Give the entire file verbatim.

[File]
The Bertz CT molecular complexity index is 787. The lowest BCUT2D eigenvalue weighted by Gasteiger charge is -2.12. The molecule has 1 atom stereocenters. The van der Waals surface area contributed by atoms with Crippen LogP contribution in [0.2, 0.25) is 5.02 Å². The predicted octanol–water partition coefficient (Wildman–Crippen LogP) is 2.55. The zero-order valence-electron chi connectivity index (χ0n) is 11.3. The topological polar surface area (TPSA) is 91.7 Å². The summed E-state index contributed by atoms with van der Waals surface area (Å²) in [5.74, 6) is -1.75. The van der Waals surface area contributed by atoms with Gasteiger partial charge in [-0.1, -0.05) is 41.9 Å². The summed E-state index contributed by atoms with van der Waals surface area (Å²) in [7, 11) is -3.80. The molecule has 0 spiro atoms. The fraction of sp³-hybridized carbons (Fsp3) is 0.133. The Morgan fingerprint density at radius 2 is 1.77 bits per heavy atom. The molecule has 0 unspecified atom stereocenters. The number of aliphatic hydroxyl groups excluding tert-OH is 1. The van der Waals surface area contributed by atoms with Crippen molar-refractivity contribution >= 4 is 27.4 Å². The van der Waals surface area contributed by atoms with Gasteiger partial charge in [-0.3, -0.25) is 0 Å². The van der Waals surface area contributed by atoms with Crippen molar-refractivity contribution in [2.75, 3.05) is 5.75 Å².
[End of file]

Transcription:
The Bertz CT molecular complexity index is 787. The lowest BCUT2D eigenvalue weighted by Gasteiger charge is -2.12. The molecule has 1 atom stereocenters. The van der Waals surface area contributed by atoms with Crippen LogP contribution in [0.2, 0.25) is 5.02 Å². The predicted octanol–water partition coefficient (Wildman–Crippen LogP) is 2.55. The zero-order valence-electron chi connectivity index (χ0n) is 11.3. The topological polar surface area (TPSA) is 91.7 Å². The summed E-state index contributed by atoms with van der Waals surface area (Å²) in [5.74, 6) is -1.75. The van der Waals surface area contributed by atoms with Gasteiger partial charge in [-0.1, -0.05) is 41.9 Å². The summed E-state index contributed by atoms with van der Waals surface area (Å²) in [7, 11) is -3.80. The molecule has 0 spiro atoms. The fraction of sp³-hybridized carbons (Fsp3) is 0.133. The Morgan fingerprint density at radius 2 is 1.77 bits per heavy atom. The molecule has 0 unspecified atom stereocenters. The number of aliphatic hydroxyl groups excluding tert-OH is 1. The van der Waals surface area contributed by atoms with Crippen molar-refractivity contribution >= 4 is 27.4 Å². The van der Waals surface area contributed by atoms with Gasteiger partial charge in [-0.3, -0.25) is 0 Å². The van der Waals surface area contributed by atoms with Crippen molar-refractivity contribution in [2.75, 3.05) is 5.75 Å².